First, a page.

It is indeed anomalous that the world at large may recognize the tentativeness of such an offer but that a federal court, which generally deals only in concrete, ripened controversies, can be asked to lay aside all else and adjudicate at breakneck speed serious constitutional questions raised by such an offer.
The Ninth Circuit has recently determined that a valid tender offer existed under the Williams Act where a party had made an offer as to which it had approximately two-thirds committed financing (approximately $2.1 billion), and a letter from its dealer manager stating that the dealer manager was "highly confident" that it could arrange the remaining one-third financing (approximately $1.1 billion). Newmont Mining Corp., 831 F.2d at 1449.
This Court perceives the question of whether a valid tender offer can be made as implicating different considerations from those presented by the question of whether the making of a tender offer confers standing to contest, for example, the provisions adopted by a board of directors. The considerations that impel an early disclosure and issuance of a tender offer are not necessarily the same considerations that determine questions of standing.
We have been directed to no case that specifically addresses the question of whether the requirements of ripeness, standing and existence of a case or controversy are met, where a party making a tender offer comes into federal court seeking the invalidation of a poison pill and of a takeover statute:
1) without any allegation of committed financing; and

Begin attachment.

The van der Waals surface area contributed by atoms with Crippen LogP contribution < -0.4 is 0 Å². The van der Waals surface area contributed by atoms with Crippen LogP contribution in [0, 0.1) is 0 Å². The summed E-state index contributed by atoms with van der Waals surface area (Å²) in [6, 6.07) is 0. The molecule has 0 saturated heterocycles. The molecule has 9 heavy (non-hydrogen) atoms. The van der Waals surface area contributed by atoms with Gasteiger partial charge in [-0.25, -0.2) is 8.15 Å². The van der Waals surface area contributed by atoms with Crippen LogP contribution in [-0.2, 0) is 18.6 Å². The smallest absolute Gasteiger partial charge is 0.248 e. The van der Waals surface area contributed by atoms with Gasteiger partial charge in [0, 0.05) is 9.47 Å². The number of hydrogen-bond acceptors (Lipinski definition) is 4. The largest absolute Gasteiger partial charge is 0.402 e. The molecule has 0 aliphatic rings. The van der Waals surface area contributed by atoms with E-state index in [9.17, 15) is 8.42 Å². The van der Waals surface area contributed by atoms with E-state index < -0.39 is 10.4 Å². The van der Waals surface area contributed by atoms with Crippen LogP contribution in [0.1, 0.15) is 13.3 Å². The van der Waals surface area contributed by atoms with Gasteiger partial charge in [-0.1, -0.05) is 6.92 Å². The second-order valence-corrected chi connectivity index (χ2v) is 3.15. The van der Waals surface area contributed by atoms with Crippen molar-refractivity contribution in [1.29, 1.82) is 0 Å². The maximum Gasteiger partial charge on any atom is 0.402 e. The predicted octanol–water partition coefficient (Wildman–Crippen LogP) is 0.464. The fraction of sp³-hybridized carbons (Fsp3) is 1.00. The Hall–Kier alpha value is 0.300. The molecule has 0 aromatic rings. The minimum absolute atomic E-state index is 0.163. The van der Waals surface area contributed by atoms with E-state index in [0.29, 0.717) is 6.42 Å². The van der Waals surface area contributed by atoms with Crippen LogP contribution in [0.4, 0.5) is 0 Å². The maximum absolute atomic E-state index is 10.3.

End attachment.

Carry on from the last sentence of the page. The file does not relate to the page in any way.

2) without any allegation that "but for the existence of the poison pill and of the takeover statute" the party's dealer manager is "highly confident" that financing would be forthcoming.
We believe that with respect to the question of standing in the absence of at least a "highly confident" representation or its equivalent, this is a case of first impression.
The Plaintiff claims that if it were found not to have standing to bring this suit, a Catch-22 situation would ensue. Plaintiff claims that the purpose of the allegedly invalid Poison Pill and the allegedly unconstitutional takeover statute that purpose being the chilling of hostile tender offers would be fulfilled if Plaintiff could not bring suit without a show of financing. This is because the very existence of the Pill and the statute are impediments to that financing, according to Plaintiff. Thus, Plaintiff alleges, it would have no recourse, and the Pill and the statute that Plaintiff claims are invalid and unconstitutional would therefore have their intended effect and would go unchallenged. In response, Federated cites examples of tender offers made in the recent past in which firm financing has been in place, conditional on the nullification of anti-takeover provisions.
The SEC responded today to our questions as to the threshold issues of ripeness, standing and the existence of a case or controversy. It is the Commission's view that:
"[t]he substantial efforts and expenditures necessary for a person to commence a tender offer establish a `personal stake' in the controversy sufficient to satisfy that standing requirement. Awaiting greater assurances of financing will add little or nothing to clarify the issues and can, instead, cause substantial injury to the plaintiff."
SEC Amicus Curiae Brief, dated February 10, 1988, at 2.
It is thus the position of the SEC that compliance with the Williams Act and submission of the filings required by that Act are in and of themselves sufficient to confer standing.
The SEC goes on to state in its submission:
"A bidder such as CRTF, by the time it commences a tender offer, has taken significant steps and made major financial *430 commitments in retaining, at a minimum, attorneys and investment bankers (CRTF's Offer indicates, at 29, that CRTF paid its investment banker an initial fee of $1.5 million)."